I have been following your reading sequence for the past couple of weeks and it works really well. However, I am struggling with the “choral translation”. German word order is quite different from English, especially when you throw in the separable prefix verbs, past participles being kicked to the end of the sentence, etc. I have tried it once with disastrous results. Even though I was “conducting” with my laser pointer, the kids were saying all kinds of different versions. Some translated the word I was pointing to, other tried to translate the whole sentence because that’s what made sense. Are you doing the choral translation word for word? If so, the English would come out sounding quite nonsensical (in my humble opinion). Doing it in chunks results in the some kids putting the words in the right English order while other still translate each word individually. Either way, it’s far from a chorus. I really can’t figure out how to do this step of the sequence and still keep the text and the translation fluid. I know that there are quite a few German teachers on here, maybe you could offer your strategies. Thanks in advance.
Michele October 22, 2011 at 5:50 PM[edit]
It’s a bit tough in Russian, too. I am quite strict about the “choral” part of the reading; no one is allowed to get ahead. I point to the words in the order that English will flow logically. The kids add the extra words that don’t exist in Russian and it all works out.
Melanie Bruyers November 4, 2011 at 12:51 PM
I have been following the steps to expand reading with a Blaine Ray novel in my upper level class. I tell them what the few pages will be about, read it aloud to them, have them read it silently, then they read and translate with their small group, then I give them an assignment for their group, like describe the character or list 10 facts about Turkey. Then we discuss it together, then we look at a few examples of a grammar feature. Voila. Day after day is planned. The students like it and I like it. The new thing for me was giving myself permission to read it aloud, every day and in cutting it down to a few pages at a time. I used to do too many pages or too few, but 3, sometimes 4 seems just right for this class.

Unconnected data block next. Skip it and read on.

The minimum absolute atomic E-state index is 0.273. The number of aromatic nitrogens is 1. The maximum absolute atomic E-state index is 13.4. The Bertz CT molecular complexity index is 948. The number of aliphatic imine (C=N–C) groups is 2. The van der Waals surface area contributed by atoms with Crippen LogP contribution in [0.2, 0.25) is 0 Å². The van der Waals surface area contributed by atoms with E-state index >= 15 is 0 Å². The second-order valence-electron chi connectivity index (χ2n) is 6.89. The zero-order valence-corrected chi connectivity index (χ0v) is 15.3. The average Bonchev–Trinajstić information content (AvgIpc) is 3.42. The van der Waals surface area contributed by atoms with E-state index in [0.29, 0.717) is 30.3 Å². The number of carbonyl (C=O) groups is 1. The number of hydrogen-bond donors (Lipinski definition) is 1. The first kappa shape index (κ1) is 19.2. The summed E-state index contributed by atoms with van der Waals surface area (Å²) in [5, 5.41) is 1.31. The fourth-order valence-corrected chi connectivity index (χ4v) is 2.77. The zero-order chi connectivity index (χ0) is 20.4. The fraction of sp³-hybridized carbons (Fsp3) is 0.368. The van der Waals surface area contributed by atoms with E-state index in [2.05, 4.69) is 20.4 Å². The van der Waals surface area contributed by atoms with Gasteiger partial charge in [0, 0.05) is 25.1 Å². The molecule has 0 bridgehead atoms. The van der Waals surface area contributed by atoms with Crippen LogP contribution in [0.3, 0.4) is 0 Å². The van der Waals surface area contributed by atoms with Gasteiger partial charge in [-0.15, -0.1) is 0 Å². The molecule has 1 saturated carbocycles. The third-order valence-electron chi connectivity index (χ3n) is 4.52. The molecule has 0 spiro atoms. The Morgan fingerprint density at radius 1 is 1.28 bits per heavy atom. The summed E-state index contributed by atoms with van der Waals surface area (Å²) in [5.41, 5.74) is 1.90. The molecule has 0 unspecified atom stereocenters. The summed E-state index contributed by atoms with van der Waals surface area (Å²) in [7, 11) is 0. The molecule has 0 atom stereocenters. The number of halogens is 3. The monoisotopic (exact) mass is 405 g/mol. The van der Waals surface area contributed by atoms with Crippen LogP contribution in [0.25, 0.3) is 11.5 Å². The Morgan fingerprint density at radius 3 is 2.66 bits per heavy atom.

Suggested Block Schedule
by Ben Slavic on October 12, 2010
Below is a 90 minute lesson plan that allows us to go in to our classes and be mindless and not worry about anything at all. It suggests a set of automatic steps that will still hold our students’ attention for the entire class period. I use it whenever I want a class to move by fast without me having to actually think. It is, for me, an automatic pilot kind of lesson plan. There are days when I need such plans, to be quite honest. The goal here is to get the kids’ little pencils moving right away in the creation of a written text. Then, for the remainder of the class, we use that written text to address all four learning modalities in short, roughly ten minute, segments, including work on grammar. So how do we start such a class?
Step 1 – (10 min.) Free Write or Dictation
If it’s a free write, just follow the guidelines for that at write rules
If you choose to go with a dictation, just start dictating – dictation instructions are also on that same link. I may take the most recent story the kids did and make up about a five or six sentence dictation. Here is an example of a dictation that I made up on the spot once for a level I French class based on the last story we had done:
There is a girl who feels alone. She wants a friend. So, she goes to the circus where she meets a horse who tells her that he would like to be her friend. But the horse finds her ugly.
You can pull material from a novel the kids are reading as well. Anything can be used for a dictation.
2. Step 2 – (10 min.) Grammar